1. The petitioners are the decree-holders in Original Suit No. 56 of 1940 on the file of the Subordinate Judge's Court, Cocanada, and against the decree an appeal has been filed in this Court by some of the defendants. The sixteenth defendant in the lower Court is not a party to the appeal but the decree-holders seek to file a memorandum of cross-objections against him under Order 41, Rule 22 of the Code of Civil Procedure. The sixteenth defendant objects on two grounds, firstly, that it is not open to the respondents in the appeal, to file a memorandum of cross-objections against a person who is not a party in the appeal, and secondly, that it is not open to the Court to add him as a party to the appeal merely for this purpose.
2. The learned advocate for the petitioners relies on the decision in Ponnuswami Asari v. Palaniandi Mudali (1920) 11 L.W. 602 in which it was held that the appellate Court has jurisdiction under Order 41, Rule 20 of the Code of Civil Procedure to add a defendant as a party to an appeal even though the defendant may not be interested in the original appeal. The facts in that case were that defendants 3 and 4 in the suit in the trial Court had appealed against the plaintiff's decree, making him the sole respondent. The plaintiff then applied to implead the second defendant and preferred a memorandum of cross-objections against him asking for a decree against his share also, relief against the second defendant having been refused in the trial Court. By the time the plaintiff applied to bring the second defendant on record and file a memorandum of cross-objections against him, limitation for preferring an appeal had expired but nevertheless it was held that the lower appellate Court had jurisdiction and that the procedure adopted in adding the second defendant was not irregular although he was not interested in the result of the appeal.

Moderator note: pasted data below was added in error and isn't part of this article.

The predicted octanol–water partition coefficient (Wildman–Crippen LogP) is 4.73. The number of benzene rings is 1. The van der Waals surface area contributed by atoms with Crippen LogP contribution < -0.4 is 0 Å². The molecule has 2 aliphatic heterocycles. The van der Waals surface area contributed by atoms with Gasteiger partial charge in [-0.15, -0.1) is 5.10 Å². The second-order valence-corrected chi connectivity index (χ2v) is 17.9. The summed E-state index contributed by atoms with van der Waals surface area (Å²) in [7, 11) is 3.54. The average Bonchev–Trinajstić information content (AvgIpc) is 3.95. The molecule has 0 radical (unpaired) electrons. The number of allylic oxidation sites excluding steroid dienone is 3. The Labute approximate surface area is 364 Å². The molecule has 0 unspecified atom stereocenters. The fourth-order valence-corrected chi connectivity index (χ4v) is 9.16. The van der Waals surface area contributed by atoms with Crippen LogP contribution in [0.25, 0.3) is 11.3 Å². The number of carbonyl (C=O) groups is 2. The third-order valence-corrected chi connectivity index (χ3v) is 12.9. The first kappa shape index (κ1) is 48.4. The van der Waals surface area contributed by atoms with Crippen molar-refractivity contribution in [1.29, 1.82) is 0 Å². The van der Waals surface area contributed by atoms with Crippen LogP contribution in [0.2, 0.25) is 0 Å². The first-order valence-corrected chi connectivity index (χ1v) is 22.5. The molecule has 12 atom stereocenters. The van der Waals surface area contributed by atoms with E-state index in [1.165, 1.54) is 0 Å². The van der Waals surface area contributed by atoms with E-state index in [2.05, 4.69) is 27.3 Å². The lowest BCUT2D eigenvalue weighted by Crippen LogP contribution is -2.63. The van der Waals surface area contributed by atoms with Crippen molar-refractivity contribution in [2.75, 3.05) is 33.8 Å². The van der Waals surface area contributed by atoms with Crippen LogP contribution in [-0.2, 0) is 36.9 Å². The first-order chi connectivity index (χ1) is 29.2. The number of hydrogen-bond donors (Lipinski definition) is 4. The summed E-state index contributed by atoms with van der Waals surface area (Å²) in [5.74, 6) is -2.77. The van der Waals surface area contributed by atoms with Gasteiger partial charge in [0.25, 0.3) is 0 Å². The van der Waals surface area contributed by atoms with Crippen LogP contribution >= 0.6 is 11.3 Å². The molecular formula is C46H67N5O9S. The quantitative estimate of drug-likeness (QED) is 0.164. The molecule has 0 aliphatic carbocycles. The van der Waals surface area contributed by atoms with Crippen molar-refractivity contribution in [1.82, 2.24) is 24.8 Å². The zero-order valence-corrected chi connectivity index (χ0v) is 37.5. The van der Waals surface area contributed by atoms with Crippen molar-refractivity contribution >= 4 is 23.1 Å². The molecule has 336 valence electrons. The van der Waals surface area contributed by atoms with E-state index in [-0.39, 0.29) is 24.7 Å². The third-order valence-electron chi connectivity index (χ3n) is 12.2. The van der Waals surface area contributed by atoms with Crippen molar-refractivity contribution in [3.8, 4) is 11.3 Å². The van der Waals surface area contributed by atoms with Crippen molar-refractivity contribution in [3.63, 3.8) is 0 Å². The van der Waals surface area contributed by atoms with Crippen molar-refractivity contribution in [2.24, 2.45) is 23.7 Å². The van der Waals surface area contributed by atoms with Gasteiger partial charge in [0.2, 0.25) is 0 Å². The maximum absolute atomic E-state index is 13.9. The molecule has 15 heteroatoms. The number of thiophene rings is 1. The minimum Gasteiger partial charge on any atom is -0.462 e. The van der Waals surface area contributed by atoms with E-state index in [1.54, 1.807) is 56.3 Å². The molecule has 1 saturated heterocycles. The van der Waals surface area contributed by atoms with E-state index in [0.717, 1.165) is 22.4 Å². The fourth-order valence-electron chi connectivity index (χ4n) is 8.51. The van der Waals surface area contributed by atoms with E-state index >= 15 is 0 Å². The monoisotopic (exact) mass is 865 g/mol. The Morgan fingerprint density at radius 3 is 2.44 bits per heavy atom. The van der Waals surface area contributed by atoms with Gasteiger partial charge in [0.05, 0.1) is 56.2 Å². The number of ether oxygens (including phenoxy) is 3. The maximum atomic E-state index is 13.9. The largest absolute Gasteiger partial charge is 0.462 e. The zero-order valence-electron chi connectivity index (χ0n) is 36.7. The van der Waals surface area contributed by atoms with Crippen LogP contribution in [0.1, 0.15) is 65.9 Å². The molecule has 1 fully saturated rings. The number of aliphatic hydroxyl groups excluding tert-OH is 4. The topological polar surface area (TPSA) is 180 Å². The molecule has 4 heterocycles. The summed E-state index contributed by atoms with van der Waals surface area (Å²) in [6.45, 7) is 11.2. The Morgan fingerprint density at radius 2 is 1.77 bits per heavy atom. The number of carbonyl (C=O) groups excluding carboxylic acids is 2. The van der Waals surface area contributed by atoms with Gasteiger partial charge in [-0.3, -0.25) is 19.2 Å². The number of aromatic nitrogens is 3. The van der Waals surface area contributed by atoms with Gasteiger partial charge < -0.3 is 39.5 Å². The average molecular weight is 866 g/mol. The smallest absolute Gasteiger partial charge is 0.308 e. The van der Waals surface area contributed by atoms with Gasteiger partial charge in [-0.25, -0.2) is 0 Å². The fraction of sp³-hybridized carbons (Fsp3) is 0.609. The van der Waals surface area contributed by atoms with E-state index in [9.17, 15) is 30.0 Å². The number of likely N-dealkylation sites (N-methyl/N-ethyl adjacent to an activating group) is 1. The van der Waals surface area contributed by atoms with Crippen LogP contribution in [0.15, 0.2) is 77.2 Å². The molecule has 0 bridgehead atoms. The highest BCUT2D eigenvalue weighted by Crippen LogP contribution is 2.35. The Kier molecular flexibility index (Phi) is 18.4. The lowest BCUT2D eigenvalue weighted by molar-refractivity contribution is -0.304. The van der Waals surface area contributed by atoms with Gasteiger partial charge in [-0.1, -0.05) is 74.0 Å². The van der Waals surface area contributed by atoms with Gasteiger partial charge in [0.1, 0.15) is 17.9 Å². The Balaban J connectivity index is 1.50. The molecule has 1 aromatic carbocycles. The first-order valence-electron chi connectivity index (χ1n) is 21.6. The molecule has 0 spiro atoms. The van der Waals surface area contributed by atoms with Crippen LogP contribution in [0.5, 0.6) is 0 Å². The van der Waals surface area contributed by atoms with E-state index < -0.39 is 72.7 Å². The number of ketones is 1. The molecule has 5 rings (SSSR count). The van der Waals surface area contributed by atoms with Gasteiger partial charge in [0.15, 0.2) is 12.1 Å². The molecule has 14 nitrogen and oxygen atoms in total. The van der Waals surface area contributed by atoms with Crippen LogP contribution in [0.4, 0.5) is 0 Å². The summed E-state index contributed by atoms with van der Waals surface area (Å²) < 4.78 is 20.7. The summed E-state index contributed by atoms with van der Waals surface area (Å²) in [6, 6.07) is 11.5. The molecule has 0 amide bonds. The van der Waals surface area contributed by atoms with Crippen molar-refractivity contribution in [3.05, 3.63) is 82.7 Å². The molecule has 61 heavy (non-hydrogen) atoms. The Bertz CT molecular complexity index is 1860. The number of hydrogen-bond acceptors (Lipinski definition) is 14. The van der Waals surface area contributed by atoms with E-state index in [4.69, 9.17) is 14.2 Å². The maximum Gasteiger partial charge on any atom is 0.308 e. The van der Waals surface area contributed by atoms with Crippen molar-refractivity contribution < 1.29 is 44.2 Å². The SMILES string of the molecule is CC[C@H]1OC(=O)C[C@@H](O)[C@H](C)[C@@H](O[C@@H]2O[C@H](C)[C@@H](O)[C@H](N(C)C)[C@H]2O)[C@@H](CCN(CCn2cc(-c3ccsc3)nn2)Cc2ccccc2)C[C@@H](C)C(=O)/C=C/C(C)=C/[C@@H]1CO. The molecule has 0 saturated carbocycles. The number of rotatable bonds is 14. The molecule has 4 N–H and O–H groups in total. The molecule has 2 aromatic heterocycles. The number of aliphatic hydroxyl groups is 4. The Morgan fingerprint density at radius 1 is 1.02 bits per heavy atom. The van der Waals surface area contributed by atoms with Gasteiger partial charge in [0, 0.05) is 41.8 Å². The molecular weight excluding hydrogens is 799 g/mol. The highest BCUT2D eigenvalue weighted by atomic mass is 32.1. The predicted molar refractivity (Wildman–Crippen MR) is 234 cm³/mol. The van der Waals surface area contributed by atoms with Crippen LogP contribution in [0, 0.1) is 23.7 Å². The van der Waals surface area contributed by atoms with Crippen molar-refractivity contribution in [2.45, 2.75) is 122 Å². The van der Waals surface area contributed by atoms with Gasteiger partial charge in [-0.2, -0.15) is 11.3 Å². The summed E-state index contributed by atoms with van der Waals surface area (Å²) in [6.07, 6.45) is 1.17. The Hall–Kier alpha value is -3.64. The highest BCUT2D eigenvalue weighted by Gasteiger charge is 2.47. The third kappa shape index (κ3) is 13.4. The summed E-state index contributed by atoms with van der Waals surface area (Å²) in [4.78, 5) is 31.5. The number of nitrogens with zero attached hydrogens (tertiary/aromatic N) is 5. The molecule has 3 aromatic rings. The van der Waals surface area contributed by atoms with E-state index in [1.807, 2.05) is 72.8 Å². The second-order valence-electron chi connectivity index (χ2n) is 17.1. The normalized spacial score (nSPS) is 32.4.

3. The learned advocate for the respondents has cited the decision in Chockalingam Chetti v. Seethai Acha (1927) 54 M.L.J. 88 : L.R. 55 IndAp 7 : I.L.R. 6 Rang. 29 (P.C.) and he contends that the decision relied on by the learned advocate for the petitioners has been overruled. In this case it was decided by the Privy Council that an appellate Court has power to add a party only if he is interested in the result of the appeal and if the period of limitation for preferring an appeal against him had expired, he could not be said to be interested in the appeal. The following observations in the judgment are of particular interest:
The addition of a respondent whom the appellant has not made a party to the appeal is expressly dealt with in Order 41, Rule 20, on which the plaintiff relied both in the Appellate Court and before their Lordships. That rule empowers the Court to make such a party a respondent when it appears to the Court that ' he is interested in the result of the appeal.' Giving these words their natural meaning--and they cannot be disregarded--it seems impossible to say that in this case the defendants against whom these suits have been dismissed, and as against whom the right of appeal has become barred, are interested in the result of the appeal filed by, the plaintiff against the other defendants. It was for the plaintiff-appellant, who applied to the Court to exercise its powers under this rule, to show what was the nature of their interest and this he has failed to do.